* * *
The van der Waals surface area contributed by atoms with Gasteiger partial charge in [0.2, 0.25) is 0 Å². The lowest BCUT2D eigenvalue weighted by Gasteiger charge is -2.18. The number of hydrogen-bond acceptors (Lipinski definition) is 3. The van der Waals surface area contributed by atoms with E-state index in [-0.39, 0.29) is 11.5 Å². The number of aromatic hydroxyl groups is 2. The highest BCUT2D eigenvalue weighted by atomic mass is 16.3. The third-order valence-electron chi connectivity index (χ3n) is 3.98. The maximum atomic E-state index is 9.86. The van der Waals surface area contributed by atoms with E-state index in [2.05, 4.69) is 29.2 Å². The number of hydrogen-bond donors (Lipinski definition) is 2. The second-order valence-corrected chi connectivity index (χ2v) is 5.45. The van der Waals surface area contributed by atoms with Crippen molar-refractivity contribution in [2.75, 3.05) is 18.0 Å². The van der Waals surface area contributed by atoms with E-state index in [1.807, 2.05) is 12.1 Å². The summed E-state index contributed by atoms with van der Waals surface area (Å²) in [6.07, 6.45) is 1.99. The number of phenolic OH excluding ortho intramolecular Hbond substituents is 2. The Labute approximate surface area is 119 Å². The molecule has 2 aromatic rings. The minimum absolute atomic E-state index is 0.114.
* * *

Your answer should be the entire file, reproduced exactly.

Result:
The van der Waals surface area contributed by atoms with Gasteiger partial charge in [0.2, 0.25) is 0 Å². The lowest BCUT2D eigenvalue weighted by Gasteiger charge is -2.18. The number of hydrogen-bond acceptors (Lipinski definition) is 3. The van der Waals surface area contributed by atoms with E-state index in [-0.39, 0.29) is 11.5 Å². The number of aromatic hydroxyl groups is 2. The highest BCUT2D eigenvalue weighted by atomic mass is 16.3. The third-order valence-electron chi connectivity index (χ3n) is 3.98. The maximum atomic E-state index is 9.86. The van der Waals surface area contributed by atoms with E-state index in [2.05, 4.69) is 29.2 Å². The number of hydrogen-bond donors (Lipinski definition) is 2. The second-order valence-corrected chi connectivity index (χ2v) is 5.45. The van der Waals surface area contributed by atoms with Crippen molar-refractivity contribution in [2.75, 3.05) is 18.0 Å². The van der Waals surface area contributed by atoms with E-state index in [1.807, 2.05) is 12.1 Å². The summed E-state index contributed by atoms with van der Waals surface area (Å²) in [6.07, 6.45) is 1.99. The number of phenolic OH excluding ortho intramolecular Hbond substituents is 2. The Labute approximate surface area is 119 Å². The molecule has 2 aromatic rings. The minimum absolute atomic E-state index is 0.114.